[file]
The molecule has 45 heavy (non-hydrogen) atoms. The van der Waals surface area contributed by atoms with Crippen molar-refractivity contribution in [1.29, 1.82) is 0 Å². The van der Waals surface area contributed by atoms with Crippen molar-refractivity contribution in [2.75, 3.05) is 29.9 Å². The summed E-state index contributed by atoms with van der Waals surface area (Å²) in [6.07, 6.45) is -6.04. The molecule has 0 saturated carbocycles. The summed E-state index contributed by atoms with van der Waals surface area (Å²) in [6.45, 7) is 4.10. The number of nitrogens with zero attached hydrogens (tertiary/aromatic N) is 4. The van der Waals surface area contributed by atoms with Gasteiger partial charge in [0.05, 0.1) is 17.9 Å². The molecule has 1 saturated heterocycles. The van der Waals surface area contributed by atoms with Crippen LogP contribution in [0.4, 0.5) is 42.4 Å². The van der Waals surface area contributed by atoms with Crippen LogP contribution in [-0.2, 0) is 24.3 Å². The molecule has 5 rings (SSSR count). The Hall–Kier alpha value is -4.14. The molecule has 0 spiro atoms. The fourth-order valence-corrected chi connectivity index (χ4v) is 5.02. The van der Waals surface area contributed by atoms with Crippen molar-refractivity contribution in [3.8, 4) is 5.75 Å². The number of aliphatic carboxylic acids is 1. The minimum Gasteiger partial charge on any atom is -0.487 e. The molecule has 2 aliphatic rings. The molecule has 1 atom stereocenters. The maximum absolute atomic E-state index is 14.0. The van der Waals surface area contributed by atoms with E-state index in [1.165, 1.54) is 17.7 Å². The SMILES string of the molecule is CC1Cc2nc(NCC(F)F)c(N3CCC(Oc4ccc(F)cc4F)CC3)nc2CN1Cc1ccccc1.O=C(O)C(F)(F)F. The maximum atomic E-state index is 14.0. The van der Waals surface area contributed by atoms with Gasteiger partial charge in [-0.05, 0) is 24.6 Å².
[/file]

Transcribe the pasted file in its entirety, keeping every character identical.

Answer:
The molecule has 45 heavy (non-hydrogen) atoms. The van der Waals surface area contributed by atoms with Crippen molar-refractivity contribution in [1.29, 1.82) is 0 Å². The van der Waals surface area contributed by atoms with Crippen molar-refractivity contribution in [2.75, 3.05) is 29.9 Å². The summed E-state index contributed by atoms with van der Waals surface area (Å²) in [6.07, 6.45) is -6.04. The molecule has 0 saturated carbocycles. The summed E-state index contributed by atoms with van der Waals surface area (Å²) in [6.45, 7) is 4.10. The number of nitrogens with zero attached hydrogens (tertiary/aromatic N) is 4. The van der Waals surface area contributed by atoms with Gasteiger partial charge in [0.05, 0.1) is 17.9 Å². The molecule has 1 saturated heterocycles. The van der Waals surface area contributed by atoms with Crippen LogP contribution in [0.4, 0.5) is 42.4 Å². The van der Waals surface area contributed by atoms with Crippen LogP contribution in [-0.2, 0) is 24.3 Å². The molecule has 5 rings (SSSR count). The Hall–Kier alpha value is -4.14. The molecule has 0 spiro atoms. The fourth-order valence-corrected chi connectivity index (χ4v) is 5.02. The van der Waals surface area contributed by atoms with Crippen molar-refractivity contribution in [3.8, 4) is 5.75 Å². The number of aliphatic carboxylic acids is 1. The minimum Gasteiger partial charge on any atom is -0.487 e. The molecule has 2 aliphatic rings. The molecule has 1 atom stereocenters. The maximum absolute atomic E-state index is 14.0. The van der Waals surface area contributed by atoms with E-state index in [1.165, 1.54) is 17.7 Å². The SMILES string of the molecule is CC1Cc2nc(NCC(F)F)c(N3CCC(Oc4ccc(F)cc4F)CC3)nc2CN1Cc1ccccc1.O=C(O)C(F)(F)F. The maximum atomic E-state index is 14.0. The van der Waals surface area contributed by atoms with Gasteiger partial charge in [-0.05, 0) is 24.6 Å².